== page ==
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Badlands (1973)

I finally understand Terence Malick. More precisely, I understand why someone might give the writer/director of an atrocious, meandering puff of fell-in-the-dirt cotton candy like Song to Song a lifetime pass. 1973’s Badlands is hungry, soulful, and gripping, the kind of auteruist debut that commands instant Top Five status for any film lover who sees it. Martin Sheen and Sissy Spacek tear up the west as young criminals inspired by Charles Starkweather and Caril Ann Fugate. He’s a James Dean-worshipping psychopath; she’s an aloof teenager secretly pulling his strings. Less flashy than predecessor Bonnie and Clyde, but just as spiritually unhinged as successors True Romance and Natural Born Killers (Tarantino doesn’t just rip off Asian gangster films!), Badlands is a note-perfect societal critique. Malick’s expansive landscapes are practically consumed by his claustrophobic narrative, resulting in a work of subcutaneous ills that resolve themselves in ways heartbreaking, ridiculous, and uniquely American.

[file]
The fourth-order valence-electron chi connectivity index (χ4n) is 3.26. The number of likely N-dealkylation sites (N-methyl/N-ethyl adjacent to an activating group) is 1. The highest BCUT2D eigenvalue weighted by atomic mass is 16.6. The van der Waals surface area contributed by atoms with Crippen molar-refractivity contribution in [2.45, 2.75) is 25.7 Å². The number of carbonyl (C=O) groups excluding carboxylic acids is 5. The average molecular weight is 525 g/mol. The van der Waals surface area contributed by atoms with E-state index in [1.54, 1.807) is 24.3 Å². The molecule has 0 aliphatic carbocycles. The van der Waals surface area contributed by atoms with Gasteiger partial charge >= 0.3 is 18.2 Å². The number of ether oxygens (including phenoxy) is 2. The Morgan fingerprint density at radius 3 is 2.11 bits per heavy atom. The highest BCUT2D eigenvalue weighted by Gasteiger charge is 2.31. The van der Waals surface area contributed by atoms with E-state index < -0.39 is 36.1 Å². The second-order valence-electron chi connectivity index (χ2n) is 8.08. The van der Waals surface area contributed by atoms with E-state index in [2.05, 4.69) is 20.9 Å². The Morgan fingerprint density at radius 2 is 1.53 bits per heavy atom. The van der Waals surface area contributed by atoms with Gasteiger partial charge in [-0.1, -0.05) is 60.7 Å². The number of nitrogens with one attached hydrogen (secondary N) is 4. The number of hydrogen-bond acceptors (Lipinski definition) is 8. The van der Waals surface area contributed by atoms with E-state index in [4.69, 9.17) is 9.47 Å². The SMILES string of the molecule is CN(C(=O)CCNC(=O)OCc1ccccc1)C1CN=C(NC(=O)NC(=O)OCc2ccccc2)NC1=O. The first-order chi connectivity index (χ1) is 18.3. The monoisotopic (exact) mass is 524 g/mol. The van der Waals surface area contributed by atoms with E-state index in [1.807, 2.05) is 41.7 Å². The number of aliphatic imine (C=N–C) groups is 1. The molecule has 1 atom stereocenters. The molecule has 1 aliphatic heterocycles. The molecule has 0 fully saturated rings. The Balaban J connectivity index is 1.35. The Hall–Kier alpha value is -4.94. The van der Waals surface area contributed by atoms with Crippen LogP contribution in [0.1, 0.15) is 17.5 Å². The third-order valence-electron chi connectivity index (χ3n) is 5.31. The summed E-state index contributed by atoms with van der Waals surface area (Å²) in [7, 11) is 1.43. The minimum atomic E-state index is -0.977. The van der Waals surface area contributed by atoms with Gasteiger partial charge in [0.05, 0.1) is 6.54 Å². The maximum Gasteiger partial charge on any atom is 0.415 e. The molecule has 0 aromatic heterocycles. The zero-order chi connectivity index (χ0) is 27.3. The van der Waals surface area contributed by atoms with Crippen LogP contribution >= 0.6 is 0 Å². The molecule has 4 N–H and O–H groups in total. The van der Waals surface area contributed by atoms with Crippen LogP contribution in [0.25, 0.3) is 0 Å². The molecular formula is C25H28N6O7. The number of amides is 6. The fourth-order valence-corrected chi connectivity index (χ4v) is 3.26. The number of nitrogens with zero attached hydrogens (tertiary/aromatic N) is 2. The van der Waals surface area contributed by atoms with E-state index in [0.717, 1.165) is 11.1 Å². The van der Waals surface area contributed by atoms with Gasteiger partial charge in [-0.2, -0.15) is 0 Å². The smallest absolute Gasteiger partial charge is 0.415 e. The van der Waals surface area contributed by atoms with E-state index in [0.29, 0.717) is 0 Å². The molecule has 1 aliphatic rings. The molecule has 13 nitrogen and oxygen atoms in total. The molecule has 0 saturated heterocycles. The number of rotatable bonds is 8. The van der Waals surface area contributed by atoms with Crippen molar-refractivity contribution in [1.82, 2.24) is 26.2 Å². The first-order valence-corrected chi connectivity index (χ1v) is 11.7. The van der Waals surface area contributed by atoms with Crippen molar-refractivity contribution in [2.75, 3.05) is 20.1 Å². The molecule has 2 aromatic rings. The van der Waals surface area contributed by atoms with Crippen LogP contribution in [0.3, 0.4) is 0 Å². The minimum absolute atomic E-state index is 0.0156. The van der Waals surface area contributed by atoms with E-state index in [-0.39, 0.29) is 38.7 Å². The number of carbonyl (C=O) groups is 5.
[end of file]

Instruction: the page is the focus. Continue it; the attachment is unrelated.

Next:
Journey into the Badlands with Ian and's Pat "The Über Critic" McDonald on Kicking the Seat Podcast #223!

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